The world’s first 4K OLED TV took the world by storm in 2014 for its superior colour and detailed display. Wait, what is OLED?
Standing for Organic Light Emitting Diode, the pixels in an OLED TV light themselves up without relying on backlight LEDs done to common LED TVs. In short, you get a truer colour to reality on an OLED screen.
So you’re thinking of getting one, but don’t know where to start? Well, you have a couple of options to choose from. Assuming you choose your TV like how you choose a smartphone, one of the newer models you can get is the Panasonic FZ950K.
What makes Panasonic’s OLED TV line special is that they are tweaked to be Hollywood-tuned, a quality pursued exclusively by Panasonic to deliver the closest quality one can get to the filmmaker’s vision. To cut short, Hollywood professionals use Panasonic to grade their films, equating to us seeing what filmmakers imagined.
Is Hollywood-tuned better? How do you know if it’s for you? We put the Panasonic up against another 4K OLED TV, the LG C8. Read on to decide for yourself as we compare their main strengths.
OUR FIRST LOOK: Hardware Specs
The Panasonic FZ950K (left) and the LG C8 (right)
The Panasonic FZ950K’s panel rests comfortably on its sturdy aluminium neck, being flat and wide at the bottom. Looking at the LG C8, you’ll notice its wide but narrow stand, made from aluminium with a plastic finish. While it supports the panel well, it’s easy to worry about it toppling over.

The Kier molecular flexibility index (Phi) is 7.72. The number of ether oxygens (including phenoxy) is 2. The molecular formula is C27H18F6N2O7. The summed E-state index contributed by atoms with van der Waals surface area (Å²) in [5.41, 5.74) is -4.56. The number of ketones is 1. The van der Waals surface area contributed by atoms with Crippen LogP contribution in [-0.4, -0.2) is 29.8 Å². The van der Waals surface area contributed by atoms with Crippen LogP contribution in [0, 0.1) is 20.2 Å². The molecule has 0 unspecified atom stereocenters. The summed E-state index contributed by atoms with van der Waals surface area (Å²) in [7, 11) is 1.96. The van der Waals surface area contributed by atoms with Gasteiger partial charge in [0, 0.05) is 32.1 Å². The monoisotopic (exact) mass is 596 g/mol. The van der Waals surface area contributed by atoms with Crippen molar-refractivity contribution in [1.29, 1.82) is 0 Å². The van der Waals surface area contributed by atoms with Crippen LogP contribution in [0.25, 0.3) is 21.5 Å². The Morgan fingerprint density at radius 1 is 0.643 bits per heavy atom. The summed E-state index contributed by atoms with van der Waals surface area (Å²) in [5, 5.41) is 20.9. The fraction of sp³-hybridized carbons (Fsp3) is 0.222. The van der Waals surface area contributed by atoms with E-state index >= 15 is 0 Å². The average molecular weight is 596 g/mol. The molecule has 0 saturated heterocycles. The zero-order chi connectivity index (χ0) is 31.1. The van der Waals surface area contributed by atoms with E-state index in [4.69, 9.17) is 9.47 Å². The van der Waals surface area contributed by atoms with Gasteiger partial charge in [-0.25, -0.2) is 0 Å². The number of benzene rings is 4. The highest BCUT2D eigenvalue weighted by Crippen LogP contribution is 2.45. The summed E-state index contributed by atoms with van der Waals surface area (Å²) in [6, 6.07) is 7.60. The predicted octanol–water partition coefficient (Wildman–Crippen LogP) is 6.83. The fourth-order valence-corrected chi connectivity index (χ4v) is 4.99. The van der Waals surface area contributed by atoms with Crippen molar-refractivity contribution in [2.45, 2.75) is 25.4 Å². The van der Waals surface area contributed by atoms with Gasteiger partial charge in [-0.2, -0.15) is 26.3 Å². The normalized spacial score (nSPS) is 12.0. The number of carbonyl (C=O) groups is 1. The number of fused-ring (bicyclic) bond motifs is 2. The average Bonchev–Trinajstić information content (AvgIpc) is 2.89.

LG’s stand also does not have a neck like Panasonic’s, making it impossible to place a soundbar below the screen while it is possible to do so on the Panasonic.
Both televisions have the standard component inputs. If wall-mounted, only the side inputs for Panasonic’s (2 HDMI, 2 USB and 1 ethernet) are accessible. LG’s C8 would also face the same issue, with only 1 USB and 3 HDMI ports accessible from the side, and the rest of the panel at the back.
LOOKING AROUND: Navigation & User Interface
Panasonic FZ950K's Menu UI stays simple with its box styles
... whereas LG C8's Menu UI spots a colourful look.
Setting up both TVs are quite straightforward. On both menu styles, the Panasonic FZ950K looks plain with its simple box style as compared to LG’s modern and colourful menu set up. Navigation and typing on the Panasonic can be tiring as you move around with the navigation arrows on the included traditional wand-style remote.
Looking at the LG C8, it shines with its Magic Remote Control, allowing you to navigate like how you do with a mouse on a computer. Just point, click and scroll. This makes navigation much easier on the fingers.
We were amazed by the realistic colours on Panasonic’s Ultra Bright Panel. You can choose from several modes such as Cinema and Dynamic. Adjust the brightness and contrast as you wish, increasing or decreasing saturation and sharpness. With HDR10+, you can’t deny the Panasonic FZ950K for its superior and rich yet, sometimes oversaturated colours which can be fixed by its settings.
While the preset colours are good on the Panasonic, place it beside the LG and you can see differences in colour. We should remember that Panasonic is Hollywood-Tuned. It’s so real, it’s as if you’re watching from the film set itself. On the LG C8, thanks to its Dolby Vision feature, details and colours look generally balanced and pleasing, making it easy on the eyes.